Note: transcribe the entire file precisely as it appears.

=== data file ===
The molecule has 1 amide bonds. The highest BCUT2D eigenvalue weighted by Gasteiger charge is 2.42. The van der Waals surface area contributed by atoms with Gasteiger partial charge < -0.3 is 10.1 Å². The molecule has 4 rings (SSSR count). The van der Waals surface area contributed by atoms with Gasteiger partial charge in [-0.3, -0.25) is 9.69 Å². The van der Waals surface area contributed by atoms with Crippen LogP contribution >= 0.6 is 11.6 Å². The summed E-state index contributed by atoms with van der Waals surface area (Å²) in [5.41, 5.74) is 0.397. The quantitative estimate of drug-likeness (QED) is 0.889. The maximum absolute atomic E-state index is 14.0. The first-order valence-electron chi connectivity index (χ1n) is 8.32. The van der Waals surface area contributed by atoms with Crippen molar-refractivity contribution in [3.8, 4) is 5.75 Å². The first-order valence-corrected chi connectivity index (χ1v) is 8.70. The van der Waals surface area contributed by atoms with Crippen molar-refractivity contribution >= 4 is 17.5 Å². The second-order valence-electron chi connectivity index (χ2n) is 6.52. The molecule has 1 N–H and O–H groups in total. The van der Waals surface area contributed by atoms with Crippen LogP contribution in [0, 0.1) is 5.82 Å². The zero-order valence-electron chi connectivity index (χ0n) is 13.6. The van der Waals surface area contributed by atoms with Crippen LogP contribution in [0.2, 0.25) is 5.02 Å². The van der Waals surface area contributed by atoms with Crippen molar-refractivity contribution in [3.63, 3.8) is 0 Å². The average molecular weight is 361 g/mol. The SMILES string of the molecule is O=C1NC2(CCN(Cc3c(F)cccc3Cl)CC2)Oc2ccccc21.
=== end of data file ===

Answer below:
The molecule has 1 amide bonds. The highest BCUT2D eigenvalue weighted by Gasteiger charge is 2.42. The van der Waals surface area contributed by atoms with Gasteiger partial charge < -0.3 is 10.1 Å². The molecule has 4 rings (SSSR count). The van der Waals surface area contributed by atoms with Gasteiger partial charge in [-0.3, -0.25) is 9.69 Å². The van der Waals surface area contributed by atoms with Crippen LogP contribution >= 0.6 is 11.6 Å². The summed E-state index contributed by atoms with van der Waals surface area (Å²) in [5.41, 5.74) is 0.397. The quantitative estimate of drug-likeness (QED) is 0.889. The maximum absolute atomic E-state index is 14.0. The first-order valence-electron chi connectivity index (χ1n) is 8.32. The van der Waals surface area contributed by atoms with Crippen molar-refractivity contribution in [3.8, 4) is 5.75 Å². The first-order valence-corrected chi connectivity index (χ1v) is 8.70. The van der Waals surface area contributed by atoms with Crippen molar-refractivity contribution >= 4 is 17.5 Å². The second-order valence-electron chi connectivity index (χ2n) is 6.52. The molecule has 1 N–H and O–H groups in total. The van der Waals surface area contributed by atoms with Crippen LogP contribution in [0, 0.1) is 5.82 Å². The zero-order valence-electron chi connectivity index (χ0n) is 13.6. The van der Waals surface area contributed by atoms with Crippen LogP contribution in [0.2, 0.25) is 5.02 Å². The van der Waals surface area contributed by atoms with Crippen molar-refractivity contribution in [3.63, 3.8) is 0 Å². The average molecular weight is 361 g/mol. The SMILES string of the molecule is O=C1NC2(CCN(Cc3c(F)cccc3Cl)CC2)Oc2ccccc21.